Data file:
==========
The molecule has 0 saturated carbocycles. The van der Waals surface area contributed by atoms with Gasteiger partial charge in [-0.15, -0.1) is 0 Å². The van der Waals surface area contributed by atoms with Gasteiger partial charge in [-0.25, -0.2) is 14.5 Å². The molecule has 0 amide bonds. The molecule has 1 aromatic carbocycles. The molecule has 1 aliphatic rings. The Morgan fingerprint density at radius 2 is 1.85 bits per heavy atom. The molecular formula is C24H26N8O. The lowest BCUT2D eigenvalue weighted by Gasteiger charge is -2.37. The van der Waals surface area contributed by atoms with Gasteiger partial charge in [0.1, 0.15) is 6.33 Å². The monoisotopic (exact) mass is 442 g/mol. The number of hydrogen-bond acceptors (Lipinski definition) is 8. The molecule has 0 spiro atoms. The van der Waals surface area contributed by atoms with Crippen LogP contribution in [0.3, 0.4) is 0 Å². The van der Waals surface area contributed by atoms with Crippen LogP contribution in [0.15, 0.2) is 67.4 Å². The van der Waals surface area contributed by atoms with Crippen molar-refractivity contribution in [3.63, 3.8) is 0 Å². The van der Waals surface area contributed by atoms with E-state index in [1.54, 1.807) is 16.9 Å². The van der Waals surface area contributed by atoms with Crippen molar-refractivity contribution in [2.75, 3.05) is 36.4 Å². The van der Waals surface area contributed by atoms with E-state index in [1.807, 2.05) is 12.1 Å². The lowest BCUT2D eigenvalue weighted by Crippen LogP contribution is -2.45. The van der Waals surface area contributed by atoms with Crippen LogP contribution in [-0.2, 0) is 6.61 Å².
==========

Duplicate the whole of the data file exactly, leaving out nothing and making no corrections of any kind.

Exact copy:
The molecule has 0 saturated carbocycles. The van der Waals surface area contributed by atoms with Gasteiger partial charge in [-0.15, -0.1) is 0 Å². The van der Waals surface area contributed by atoms with Gasteiger partial charge in [-0.25, -0.2) is 14.5 Å². The molecule has 0 amide bonds. The molecule has 1 aromatic carbocycles. The molecule has 1 aliphatic rings. The Morgan fingerprint density at radius 2 is 1.85 bits per heavy atom. The molecular formula is C24H26N8O. The lowest BCUT2D eigenvalue weighted by Gasteiger charge is -2.37. The van der Waals surface area contributed by atoms with Gasteiger partial charge in [0.1, 0.15) is 6.33 Å². The monoisotopic (exact) mass is 442 g/mol. The number of hydrogen-bond acceptors (Lipinski definition) is 8. The molecule has 0 spiro atoms. The van der Waals surface area contributed by atoms with Crippen LogP contribution in [0.3, 0.4) is 0 Å². The van der Waals surface area contributed by atoms with Crippen LogP contribution in [0.15, 0.2) is 67.4 Å². The van der Waals surface area contributed by atoms with Crippen molar-refractivity contribution in [3.63, 3.8) is 0 Å². The van der Waals surface area contributed by atoms with E-state index in [1.54, 1.807) is 16.9 Å². The van der Waals surface area contributed by atoms with Crippen molar-refractivity contribution in [2.75, 3.05) is 36.4 Å². The van der Waals surface area contributed by atoms with E-state index in [1.807, 2.05) is 12.1 Å². The lowest BCUT2D eigenvalue weighted by Crippen LogP contribution is -2.45. The van der Waals surface area contributed by atoms with Crippen LogP contribution in [-0.2, 0) is 6.61 Å².